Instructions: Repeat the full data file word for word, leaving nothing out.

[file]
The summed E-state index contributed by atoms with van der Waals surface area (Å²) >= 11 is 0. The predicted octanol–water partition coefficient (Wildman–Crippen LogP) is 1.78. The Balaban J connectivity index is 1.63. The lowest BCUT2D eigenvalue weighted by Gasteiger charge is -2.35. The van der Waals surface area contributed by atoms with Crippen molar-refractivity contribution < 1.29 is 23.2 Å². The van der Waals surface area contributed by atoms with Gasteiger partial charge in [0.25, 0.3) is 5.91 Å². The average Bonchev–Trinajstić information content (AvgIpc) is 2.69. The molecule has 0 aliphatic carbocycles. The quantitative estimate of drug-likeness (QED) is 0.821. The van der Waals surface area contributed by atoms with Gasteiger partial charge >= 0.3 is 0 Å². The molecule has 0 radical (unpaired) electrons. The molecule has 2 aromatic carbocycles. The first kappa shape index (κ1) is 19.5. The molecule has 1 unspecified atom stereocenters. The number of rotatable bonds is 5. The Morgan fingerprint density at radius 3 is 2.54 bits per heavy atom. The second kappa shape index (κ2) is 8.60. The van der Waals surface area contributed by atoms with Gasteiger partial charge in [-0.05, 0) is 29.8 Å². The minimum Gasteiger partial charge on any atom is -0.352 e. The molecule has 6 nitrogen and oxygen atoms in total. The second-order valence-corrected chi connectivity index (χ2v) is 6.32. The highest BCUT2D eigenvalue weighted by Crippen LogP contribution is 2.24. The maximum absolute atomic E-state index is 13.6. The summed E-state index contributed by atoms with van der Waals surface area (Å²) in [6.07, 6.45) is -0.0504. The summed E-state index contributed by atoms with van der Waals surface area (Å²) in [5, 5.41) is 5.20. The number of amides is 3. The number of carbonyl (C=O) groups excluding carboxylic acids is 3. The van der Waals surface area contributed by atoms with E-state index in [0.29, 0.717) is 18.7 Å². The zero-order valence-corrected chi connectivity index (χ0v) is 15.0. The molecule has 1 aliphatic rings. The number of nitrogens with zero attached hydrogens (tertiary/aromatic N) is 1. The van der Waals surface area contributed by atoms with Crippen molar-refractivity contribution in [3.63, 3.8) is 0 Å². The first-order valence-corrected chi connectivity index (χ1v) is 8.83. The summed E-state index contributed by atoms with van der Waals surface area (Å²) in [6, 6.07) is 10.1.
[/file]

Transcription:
The summed E-state index contributed by atoms with van der Waals surface area (Å²) >= 11 is 0. The predicted octanol–water partition coefficient (Wildman–Crippen LogP) is 1.78. The Balaban J connectivity index is 1.63. The lowest BCUT2D eigenvalue weighted by Gasteiger charge is -2.35. The van der Waals surface area contributed by atoms with Crippen molar-refractivity contribution < 1.29 is 23.2 Å². The van der Waals surface area contributed by atoms with Gasteiger partial charge in [0.25, 0.3) is 5.91 Å². The average Bonchev–Trinajstić information content (AvgIpc) is 2.69. The molecule has 0 aliphatic carbocycles. The quantitative estimate of drug-likeness (QED) is 0.821. The van der Waals surface area contributed by atoms with Gasteiger partial charge >= 0.3 is 0 Å². The molecule has 0 radical (unpaired) electrons. The molecule has 2 aromatic carbocycles. The first kappa shape index (κ1) is 19.5. The molecule has 1 unspecified atom stereocenters. The number of rotatable bonds is 5. The Morgan fingerprint density at radius 3 is 2.54 bits per heavy atom. The second kappa shape index (κ2) is 8.60. The van der Waals surface area contributed by atoms with Gasteiger partial charge in [-0.05, 0) is 29.8 Å². The minimum Gasteiger partial charge on any atom is -0.352 e. The molecule has 6 nitrogen and oxygen atoms in total. The second-order valence-corrected chi connectivity index (χ2v) is 6.32. The highest BCUT2D eigenvalue weighted by Crippen LogP contribution is 2.24. The maximum absolute atomic E-state index is 13.6. The summed E-state index contributed by atoms with van der Waals surface area (Å²) in [6.07, 6.45) is -0.0504. The summed E-state index contributed by atoms with van der Waals surface area (Å²) in [5, 5.41) is 5.20. The number of amides is 3. The number of carbonyl (C=O) groups excluding carboxylic acids is 3. The van der Waals surface area contributed by atoms with E-state index in [0.29, 0.717) is 18.7 Å². The zero-order valence-corrected chi connectivity index (χ0v) is 15.0. The molecule has 1 aliphatic rings. The number of nitrogens with zero attached hydrogens (tertiary/aromatic N) is 1. The van der Waals surface area contributed by atoms with Crippen molar-refractivity contribution in [3.63, 3.8) is 0 Å². The first-order valence-corrected chi connectivity index (χ1v) is 8.83. The summed E-state index contributed by atoms with van der Waals surface area (Å²) in [6, 6.07) is 10.1.